SAKA - "sack of cola nuts" symbol of affluence,
power, abundance, plenty, togetherness and unity
cola nut played an important role in the economic life of Ghana. A
widely-used cash crop, it is closely associated with affluence and
abundance. This symbol also represents the role of agriculture and trade
in bringing peoples together.
KWANZAA - December 26th - January 1st
Kwanzaa was founded in 1966 by Dr Maulana Karenga, a Black Studies professor. Kwanzaa originated as a cultural idea and an expression of the nationalist "US" organization which was headed by Dr
Kwanzaa is based on seven fundamental principles which are referred to as the Nguzo
Saba. Umoja - Unity, Kujichagulia - Self-Determination, Ujima - Collective Work and Responsibility, Ujamaa - Cooperative Economics, Nia - Purpose, Kuumba - Creativity and Imani - Faith
Each day of the holiday is devoted to the celebration of one of these principles. A table is prepared with the Kwanzaa symbols.
Mazao, fruits and vegetables represent the roots of the celebration as
a harvest ceremony. Mkeka, placemat, symbolizes the foundation of the holiday and the foundations of the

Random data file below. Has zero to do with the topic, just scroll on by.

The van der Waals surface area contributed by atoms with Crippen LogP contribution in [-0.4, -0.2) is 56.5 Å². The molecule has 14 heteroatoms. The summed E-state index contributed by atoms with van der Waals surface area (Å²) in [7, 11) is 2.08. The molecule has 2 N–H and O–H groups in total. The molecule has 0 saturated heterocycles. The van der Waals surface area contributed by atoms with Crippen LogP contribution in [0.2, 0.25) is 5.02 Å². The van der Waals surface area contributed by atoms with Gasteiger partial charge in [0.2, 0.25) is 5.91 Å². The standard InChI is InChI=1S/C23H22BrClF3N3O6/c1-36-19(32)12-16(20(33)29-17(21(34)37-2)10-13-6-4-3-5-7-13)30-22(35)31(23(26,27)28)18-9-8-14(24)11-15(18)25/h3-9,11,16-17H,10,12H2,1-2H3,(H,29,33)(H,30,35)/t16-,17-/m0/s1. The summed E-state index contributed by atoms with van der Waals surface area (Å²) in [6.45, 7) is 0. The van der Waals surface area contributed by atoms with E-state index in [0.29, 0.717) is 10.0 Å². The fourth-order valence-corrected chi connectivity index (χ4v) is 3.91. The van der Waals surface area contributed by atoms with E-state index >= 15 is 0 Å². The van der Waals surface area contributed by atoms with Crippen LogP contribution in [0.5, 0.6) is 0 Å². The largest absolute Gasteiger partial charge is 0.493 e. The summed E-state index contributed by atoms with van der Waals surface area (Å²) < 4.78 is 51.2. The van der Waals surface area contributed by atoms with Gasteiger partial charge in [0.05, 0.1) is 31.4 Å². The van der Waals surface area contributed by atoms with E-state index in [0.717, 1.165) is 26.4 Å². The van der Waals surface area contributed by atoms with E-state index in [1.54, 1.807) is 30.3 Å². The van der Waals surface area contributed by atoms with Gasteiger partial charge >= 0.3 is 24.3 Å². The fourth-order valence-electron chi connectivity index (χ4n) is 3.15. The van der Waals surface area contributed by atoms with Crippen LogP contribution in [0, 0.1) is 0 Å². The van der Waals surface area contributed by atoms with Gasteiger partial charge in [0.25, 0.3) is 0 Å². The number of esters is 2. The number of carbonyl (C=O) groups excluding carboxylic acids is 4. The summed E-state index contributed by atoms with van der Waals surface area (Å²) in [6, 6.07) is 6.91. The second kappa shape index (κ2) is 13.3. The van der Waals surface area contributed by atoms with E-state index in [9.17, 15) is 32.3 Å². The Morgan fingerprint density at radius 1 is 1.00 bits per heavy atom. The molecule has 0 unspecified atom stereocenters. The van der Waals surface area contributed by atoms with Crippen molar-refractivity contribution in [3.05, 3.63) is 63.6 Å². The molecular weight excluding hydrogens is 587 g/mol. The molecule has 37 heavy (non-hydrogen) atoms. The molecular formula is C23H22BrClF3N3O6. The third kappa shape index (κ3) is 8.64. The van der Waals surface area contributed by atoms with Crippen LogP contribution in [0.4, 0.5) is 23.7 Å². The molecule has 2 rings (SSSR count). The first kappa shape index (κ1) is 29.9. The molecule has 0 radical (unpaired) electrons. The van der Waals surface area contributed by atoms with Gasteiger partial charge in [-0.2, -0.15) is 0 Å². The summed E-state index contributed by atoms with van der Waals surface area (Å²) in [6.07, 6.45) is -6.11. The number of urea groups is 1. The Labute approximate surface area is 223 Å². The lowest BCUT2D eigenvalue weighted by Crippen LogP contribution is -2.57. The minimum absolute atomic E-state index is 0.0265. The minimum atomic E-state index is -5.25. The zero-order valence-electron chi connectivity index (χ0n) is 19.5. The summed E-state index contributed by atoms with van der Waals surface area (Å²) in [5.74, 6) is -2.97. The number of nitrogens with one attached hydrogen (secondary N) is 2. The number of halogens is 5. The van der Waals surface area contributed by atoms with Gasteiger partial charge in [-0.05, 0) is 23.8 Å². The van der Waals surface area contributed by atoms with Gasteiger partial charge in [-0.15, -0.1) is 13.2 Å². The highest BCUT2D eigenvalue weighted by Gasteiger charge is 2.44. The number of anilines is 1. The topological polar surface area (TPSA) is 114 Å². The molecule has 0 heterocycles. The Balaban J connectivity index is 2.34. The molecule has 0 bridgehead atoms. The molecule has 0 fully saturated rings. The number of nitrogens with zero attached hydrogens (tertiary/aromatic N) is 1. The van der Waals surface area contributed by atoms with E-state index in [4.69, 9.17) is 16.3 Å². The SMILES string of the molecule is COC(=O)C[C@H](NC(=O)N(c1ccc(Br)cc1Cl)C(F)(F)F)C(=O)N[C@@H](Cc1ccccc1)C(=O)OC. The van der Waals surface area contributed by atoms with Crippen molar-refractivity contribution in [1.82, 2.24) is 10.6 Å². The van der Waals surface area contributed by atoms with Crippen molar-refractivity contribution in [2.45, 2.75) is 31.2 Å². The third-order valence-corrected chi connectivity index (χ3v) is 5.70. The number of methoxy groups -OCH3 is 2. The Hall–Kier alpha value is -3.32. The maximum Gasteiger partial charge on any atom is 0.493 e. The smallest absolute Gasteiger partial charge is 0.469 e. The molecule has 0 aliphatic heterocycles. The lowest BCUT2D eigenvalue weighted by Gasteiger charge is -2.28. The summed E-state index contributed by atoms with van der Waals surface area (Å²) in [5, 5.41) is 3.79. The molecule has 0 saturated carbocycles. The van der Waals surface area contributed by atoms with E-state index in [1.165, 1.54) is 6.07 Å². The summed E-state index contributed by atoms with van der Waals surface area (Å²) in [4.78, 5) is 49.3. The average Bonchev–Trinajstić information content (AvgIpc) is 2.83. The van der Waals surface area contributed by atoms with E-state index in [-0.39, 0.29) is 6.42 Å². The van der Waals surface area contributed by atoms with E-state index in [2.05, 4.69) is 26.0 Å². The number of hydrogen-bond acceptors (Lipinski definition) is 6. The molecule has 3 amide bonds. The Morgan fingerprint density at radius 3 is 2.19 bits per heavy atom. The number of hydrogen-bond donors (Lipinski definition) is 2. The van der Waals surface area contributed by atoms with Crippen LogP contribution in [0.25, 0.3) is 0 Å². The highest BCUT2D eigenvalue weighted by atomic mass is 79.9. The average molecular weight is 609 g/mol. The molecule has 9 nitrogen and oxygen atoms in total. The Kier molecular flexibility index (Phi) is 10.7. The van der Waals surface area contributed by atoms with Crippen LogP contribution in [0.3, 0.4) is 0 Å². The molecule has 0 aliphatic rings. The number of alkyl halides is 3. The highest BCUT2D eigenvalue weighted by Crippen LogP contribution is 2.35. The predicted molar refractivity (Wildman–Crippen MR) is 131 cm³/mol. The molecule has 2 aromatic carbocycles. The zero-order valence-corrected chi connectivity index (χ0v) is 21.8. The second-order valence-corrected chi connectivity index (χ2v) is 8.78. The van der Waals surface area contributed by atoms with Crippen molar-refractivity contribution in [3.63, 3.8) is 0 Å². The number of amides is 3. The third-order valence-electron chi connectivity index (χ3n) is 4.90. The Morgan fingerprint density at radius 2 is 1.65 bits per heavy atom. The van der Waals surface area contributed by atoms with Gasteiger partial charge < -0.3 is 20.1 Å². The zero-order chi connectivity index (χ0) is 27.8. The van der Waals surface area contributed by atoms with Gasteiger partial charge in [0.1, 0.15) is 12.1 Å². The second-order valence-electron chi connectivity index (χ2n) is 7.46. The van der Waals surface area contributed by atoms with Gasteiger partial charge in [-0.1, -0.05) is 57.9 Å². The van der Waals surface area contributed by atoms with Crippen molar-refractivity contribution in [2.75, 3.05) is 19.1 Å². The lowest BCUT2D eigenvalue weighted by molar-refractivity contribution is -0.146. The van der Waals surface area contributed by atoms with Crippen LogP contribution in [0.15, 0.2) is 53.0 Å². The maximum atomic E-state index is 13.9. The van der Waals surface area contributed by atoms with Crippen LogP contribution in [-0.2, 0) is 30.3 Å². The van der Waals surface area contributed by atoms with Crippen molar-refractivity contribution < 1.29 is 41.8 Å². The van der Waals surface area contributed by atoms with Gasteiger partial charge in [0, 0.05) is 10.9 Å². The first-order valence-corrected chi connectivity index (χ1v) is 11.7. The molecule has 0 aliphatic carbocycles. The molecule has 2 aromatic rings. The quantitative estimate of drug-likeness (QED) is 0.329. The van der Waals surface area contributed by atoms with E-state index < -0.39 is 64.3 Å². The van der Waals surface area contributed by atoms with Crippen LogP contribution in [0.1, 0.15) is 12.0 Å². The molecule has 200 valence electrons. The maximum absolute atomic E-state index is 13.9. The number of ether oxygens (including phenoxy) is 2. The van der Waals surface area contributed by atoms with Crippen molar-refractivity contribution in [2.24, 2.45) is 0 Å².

African- American people. Kinara, the cardleholder, symbolizes the African-American
ancestors. (3 green candles, 3 red and one black candle) Muhindi, ears of corn, represent the number of children in the household. They symbolize continuity and potential as corn grows from corn and each ear has the potential within it of becoming a stalk, and,
inturn, producing other ears. Kikombe Cha Umoja, communal cup of unity, symbolizes the unity of all people of African
desent. It is used to pour Tambiko, the libation, to the four cardinal points in the honor of the
ancestors and is passed among the celebrants of the holiday as a sign of
solidarity. Zawadi, gifts, may be given throughout the holiday or on a particular night to celebrate a special victory with that principle. The
gift(s) are given as rewards for promises kept, tasks accomplished, difficulties overcome, or progress made.